road test; Toyota RAV4
Why, then, do I like the Toyota RAV4? Because it hits exactly the right spot, without pretending to be something grand, tough and unnecessary. And I like it even more now there is a five-door version.
Its concept grew out of a car, not a truck. So it has a one-piece bodyshell instead of an off-roader's usual heavyweight chassis frame, and a lively 2.0-litre engine with 16 valves and 129bhp. It also has car-like independent suspension, and permanent four-wheel drive so you do not have to mess with extra levers. This is the intelligent face of four-wheel drive, used to improve roadholding as well as to haul a horse trailer through a muddy field.
The RAV4 sits lower than its rivals and leans less in corners. This, along with its relatively low weight and sophisticated suspension, makes it as precise to steer and as smooth to ride in as many a good car, and it also has a fair turn of speed. Combine this with a light, precise gear change, and you have a first-class town car able to exploit every traffic opportunity.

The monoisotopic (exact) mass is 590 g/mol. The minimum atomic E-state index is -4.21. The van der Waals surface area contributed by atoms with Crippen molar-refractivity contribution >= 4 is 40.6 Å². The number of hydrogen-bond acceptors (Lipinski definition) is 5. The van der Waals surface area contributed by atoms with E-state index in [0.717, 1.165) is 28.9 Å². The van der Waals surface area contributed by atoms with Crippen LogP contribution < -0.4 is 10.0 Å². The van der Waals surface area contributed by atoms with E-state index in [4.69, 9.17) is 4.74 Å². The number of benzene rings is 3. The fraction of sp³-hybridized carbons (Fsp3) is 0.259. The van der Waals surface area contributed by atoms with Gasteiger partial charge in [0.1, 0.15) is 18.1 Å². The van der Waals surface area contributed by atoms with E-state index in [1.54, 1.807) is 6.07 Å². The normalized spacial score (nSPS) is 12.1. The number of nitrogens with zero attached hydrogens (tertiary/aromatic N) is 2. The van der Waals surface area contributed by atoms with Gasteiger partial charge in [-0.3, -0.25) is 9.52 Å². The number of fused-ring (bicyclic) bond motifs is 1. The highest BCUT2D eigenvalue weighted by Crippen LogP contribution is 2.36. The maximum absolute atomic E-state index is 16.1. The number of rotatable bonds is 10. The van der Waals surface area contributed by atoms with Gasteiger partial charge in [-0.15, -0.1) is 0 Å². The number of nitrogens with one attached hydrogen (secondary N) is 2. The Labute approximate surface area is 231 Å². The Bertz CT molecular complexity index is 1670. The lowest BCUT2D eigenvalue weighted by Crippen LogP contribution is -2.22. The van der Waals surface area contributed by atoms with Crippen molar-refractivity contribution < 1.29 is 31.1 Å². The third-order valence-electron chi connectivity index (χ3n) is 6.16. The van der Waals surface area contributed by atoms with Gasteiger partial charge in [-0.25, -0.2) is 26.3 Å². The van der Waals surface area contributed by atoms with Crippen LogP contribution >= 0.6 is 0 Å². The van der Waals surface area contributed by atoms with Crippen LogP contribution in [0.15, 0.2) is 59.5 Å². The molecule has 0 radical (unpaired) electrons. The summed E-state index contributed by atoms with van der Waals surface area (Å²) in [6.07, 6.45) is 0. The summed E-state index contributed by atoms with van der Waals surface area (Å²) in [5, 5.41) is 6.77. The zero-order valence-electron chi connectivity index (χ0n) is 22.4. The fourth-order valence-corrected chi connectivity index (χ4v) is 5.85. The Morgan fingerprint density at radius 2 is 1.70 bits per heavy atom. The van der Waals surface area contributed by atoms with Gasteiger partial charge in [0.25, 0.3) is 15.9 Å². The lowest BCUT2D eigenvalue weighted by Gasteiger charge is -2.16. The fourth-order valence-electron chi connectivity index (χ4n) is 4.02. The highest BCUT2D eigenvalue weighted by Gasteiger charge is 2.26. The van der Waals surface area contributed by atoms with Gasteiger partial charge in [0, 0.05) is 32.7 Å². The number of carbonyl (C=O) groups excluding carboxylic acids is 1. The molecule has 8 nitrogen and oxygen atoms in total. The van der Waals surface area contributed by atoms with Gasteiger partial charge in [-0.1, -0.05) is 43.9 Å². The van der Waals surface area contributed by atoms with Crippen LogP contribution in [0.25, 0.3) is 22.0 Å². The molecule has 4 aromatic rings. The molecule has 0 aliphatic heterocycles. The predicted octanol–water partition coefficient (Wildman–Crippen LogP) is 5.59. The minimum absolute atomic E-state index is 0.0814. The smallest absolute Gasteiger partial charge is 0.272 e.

Dislikes? Some might laugh at the toy-town styling, and the interior could disguise its plastic construction more convincingly, but then the RAV4 is well equipped and not outrageously expensive. The new five-door is 16in longer than the three-door, half of this going towards extra rear legroom, the other half towards a bigger boot, so it is more family hold-all than young bloods' plaything.
A product of fashion, the RAV4 is the compact 4x4 that most deserves to live on when the fad fades away.
Toyota RAV4 GX five-door, pounds 15,945
Engine: 1998cc, four cylinders, 129bhp at 5,900rpm. Five-speed gearbox, four-wheel drive. Top speed 105mph. Fuel consumption 26-31mpg
Daihatsu Sportrak ELXi, pounds 13,395 Stodgy handling, soggy ride
Suzuki Vitara JLX SE five-door, pounds 13,500 Fashionable; bouncy drive
Vauxhall Frontera 2.01 Sport S, pounds 15,175 Less sophisticated than Toyota
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